I found this movie to be weirdly appealing. There are all sorts of reasons why I shouldn’t like it.

“Uh oh.” (Image via Classic Movie Ramblings)

A merchant ship captain who bears the titular name (played with all the dramatic intensity of a plank of wood by George Raft) stumbles upon his father’s ship. He finds it floating, wrecked, and abandoned. His dad’s not around, either. I guess he’s presumed dead, because I don’t recall Johnny identifying a body. Or maybe he did and I was just lulled into a state of inattention by the lengthy search for Dad.

We do flash back (eventually) to the point where his father was killed, but that happens later in the film.

So this guy Johnny works for this fellow he’s known all his life it seems. (At least, based on what we learn. Later.) And his boss has this secretary/receptionist/mother figure who hovers over Johnny’s boss with the care of a billionaire’s hand maiden.

Well, Johnny wants to find the mug who whacked Dad. So he asks around and with the aid of various friends and acquaintances, along with some handy clues, like notes and matchbooks left in convenient places, he embarks on a sort of scavenger hunt for more intel on the situation. And for transportation, it seems he has his own personal cabbie in the form of Hoagy Carmichael (as Celestial O’Brien). Who names a boy Celestial? :)

“What were my parents thinking?”
(Image via Mike’s Take on the Movies)

Meanwhile, there’s a lady name of Paulette Girard (played by Signe Hasso), who’s being hunted down and used for target practice by some Very Bad People. Turns out she was an unlisted passenger on good old Dad’s ship. Also, turns out she knows just a bit more than she should about what happened on the boat and why.

“I’m crazy about you, baby,” he said, his expression blank.
(Image via The Movie Scene)

Okay, that’s all well and good. And I will say there are some great fight scenes in this thing. Raft and whoever takes a crack at him can really tear up a room. As objects are thrown — including something resembling a spear! — furniture is smashed or upturned, and bodies are heaved into the air, I found myself laughing. It was almost like watching The Three Stooges.

But, between bouts, the movie can be slo-o-o-o-w going. I couldn’t help but notice that much of the first act is spent focused on Johnny, walking around. He walks around the abandoned ship. He walks around various places in New Orleans, when he’s not in the cab with Celestial his Personal Cabbie, who whistles and plays the piano, now and then. And the cinematography is awesome.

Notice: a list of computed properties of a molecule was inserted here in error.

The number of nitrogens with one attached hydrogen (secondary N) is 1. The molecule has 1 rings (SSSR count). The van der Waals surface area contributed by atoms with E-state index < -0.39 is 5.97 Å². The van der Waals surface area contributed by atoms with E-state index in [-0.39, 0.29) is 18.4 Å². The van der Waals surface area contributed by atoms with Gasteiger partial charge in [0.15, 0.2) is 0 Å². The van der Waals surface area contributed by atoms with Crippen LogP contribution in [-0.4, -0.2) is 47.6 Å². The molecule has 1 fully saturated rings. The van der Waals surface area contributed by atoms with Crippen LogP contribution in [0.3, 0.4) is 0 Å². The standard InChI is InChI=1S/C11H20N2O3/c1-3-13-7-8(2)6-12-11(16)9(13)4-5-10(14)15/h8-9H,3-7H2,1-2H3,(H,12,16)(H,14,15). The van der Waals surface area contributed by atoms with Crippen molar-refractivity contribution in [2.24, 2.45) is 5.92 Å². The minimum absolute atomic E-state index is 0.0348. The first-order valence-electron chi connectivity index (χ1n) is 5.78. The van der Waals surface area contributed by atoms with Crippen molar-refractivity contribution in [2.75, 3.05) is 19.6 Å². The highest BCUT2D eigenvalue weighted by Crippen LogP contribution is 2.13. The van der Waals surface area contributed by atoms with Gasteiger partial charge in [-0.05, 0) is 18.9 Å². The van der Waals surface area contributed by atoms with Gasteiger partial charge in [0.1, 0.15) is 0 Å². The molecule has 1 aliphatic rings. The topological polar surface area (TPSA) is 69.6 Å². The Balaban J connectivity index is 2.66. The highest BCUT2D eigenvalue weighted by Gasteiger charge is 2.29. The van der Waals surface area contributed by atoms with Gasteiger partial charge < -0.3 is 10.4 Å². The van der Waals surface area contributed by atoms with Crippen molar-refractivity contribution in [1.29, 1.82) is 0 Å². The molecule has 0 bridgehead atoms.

Okay, is this a kind of precursor to the “slow burn” dramas we stream today? I say “kind of” only because I wonder if today’s up-and-coming producers have even seen this movie.

It would be interesting if they had. :)

I’d be remiss if I didn’t mention the always welcome presence of Claire Trevor in the role of Johnny’s boss’s wife. She (unsurprisingly) has her own history with Johnny that isn’t explored so much as vaguely mentioned and she doesn’t care for her husband’s receptionist/secretary/mother substitute. Just as unsurprisingly, the feeling is mutual.

“Invite your secretary-Mom and we’ll have enough players for a game of bridge.”
(Image via Movie Paradise)

By the way, when Paulette is first shot at, Johnny is witness to the event. This leads up to the Most Film Noir Meet Cute I can ever recall seeing. As well as a Cinderella moment! Seriously!

As for George Raft as a romantic lead … uh … I wouldn’t have expected it. :)

This movie makes a decent casual view. Very, very casual. But I can’t outright hate it, either.

I wonder what the book is like.

This trailer makes the film look much better than it is.

***

Directed by Edwin L. Marin
Produced by Jack J. Gross (executive) and William L. Pereira
Screenplay by Steve Fisher and Frank Gruber (based on the novel Mr. Angel Comes Aboard by Charles Gordon Booth)

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Debbi Mack

Debbi Mack

New York Times bestselling author of seven novels, including the Sam McRae Mystery series. Screenwriter, podcaster, and blogger. My website: www.debbimack.com.